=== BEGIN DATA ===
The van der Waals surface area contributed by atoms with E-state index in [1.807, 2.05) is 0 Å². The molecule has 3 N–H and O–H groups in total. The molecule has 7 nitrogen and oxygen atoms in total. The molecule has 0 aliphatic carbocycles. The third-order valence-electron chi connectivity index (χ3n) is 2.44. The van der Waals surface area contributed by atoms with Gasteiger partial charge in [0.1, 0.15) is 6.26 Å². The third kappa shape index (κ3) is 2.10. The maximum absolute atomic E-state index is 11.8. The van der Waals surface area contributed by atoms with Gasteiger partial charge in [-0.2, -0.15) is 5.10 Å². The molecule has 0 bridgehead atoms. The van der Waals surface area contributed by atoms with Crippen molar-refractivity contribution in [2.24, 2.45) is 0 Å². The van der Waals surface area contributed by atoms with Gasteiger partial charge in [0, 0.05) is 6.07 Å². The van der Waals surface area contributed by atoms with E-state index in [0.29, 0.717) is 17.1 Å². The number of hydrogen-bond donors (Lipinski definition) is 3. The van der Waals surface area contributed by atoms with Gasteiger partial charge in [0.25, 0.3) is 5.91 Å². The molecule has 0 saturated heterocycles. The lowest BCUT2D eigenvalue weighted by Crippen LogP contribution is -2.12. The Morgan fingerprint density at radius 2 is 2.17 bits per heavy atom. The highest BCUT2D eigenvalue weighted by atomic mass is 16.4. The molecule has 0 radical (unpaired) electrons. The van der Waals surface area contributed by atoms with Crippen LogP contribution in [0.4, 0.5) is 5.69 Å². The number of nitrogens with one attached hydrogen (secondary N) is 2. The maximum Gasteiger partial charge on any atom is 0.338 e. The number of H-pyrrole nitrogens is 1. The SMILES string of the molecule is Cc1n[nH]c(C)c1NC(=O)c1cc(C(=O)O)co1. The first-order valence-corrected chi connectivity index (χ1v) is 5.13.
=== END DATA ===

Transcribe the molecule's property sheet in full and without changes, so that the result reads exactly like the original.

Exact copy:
The van der Waals surface area contributed by atoms with E-state index in [1.807, 2.05) is 0 Å². The molecule has 3 N–H and O–H groups in total. The molecule has 7 nitrogen and oxygen atoms in total. The molecule has 0 aliphatic carbocycles. The third-order valence-electron chi connectivity index (χ3n) is 2.44. The van der Waals surface area contributed by atoms with Gasteiger partial charge in [0.1, 0.15) is 6.26 Å². The third kappa shape index (κ3) is 2.10. The maximum absolute atomic E-state index is 11.8. The van der Waals surface area contributed by atoms with Gasteiger partial charge in [-0.2, -0.15) is 5.10 Å². The molecule has 0 bridgehead atoms. The van der Waals surface area contributed by atoms with Crippen molar-refractivity contribution in [2.24, 2.45) is 0 Å². The van der Waals surface area contributed by atoms with Gasteiger partial charge in [0, 0.05) is 6.07 Å². The van der Waals surface area contributed by atoms with E-state index in [0.29, 0.717) is 17.1 Å². The number of hydrogen-bond donors (Lipinski definition) is 3. The van der Waals surface area contributed by atoms with Gasteiger partial charge in [0.25, 0.3) is 5.91 Å². The molecule has 0 saturated heterocycles. The lowest BCUT2D eigenvalue weighted by Crippen LogP contribution is -2.12. The Morgan fingerprint density at radius 2 is 2.17 bits per heavy atom. The highest BCUT2D eigenvalue weighted by atomic mass is 16.4. The molecule has 0 radical (unpaired) electrons. The van der Waals surface area contributed by atoms with Crippen LogP contribution in [0.4, 0.5) is 5.69 Å². The number of nitrogens with one attached hydrogen (secondary N) is 2. The maximum Gasteiger partial charge on any atom is 0.338 e. The number of H-pyrrole nitrogens is 1. The SMILES string of the molecule is Cc1n[nH]c(C)c1NC(=O)c1cc(C(=O)O)co1. The first-order valence-corrected chi connectivity index (χ1v) is 5.13.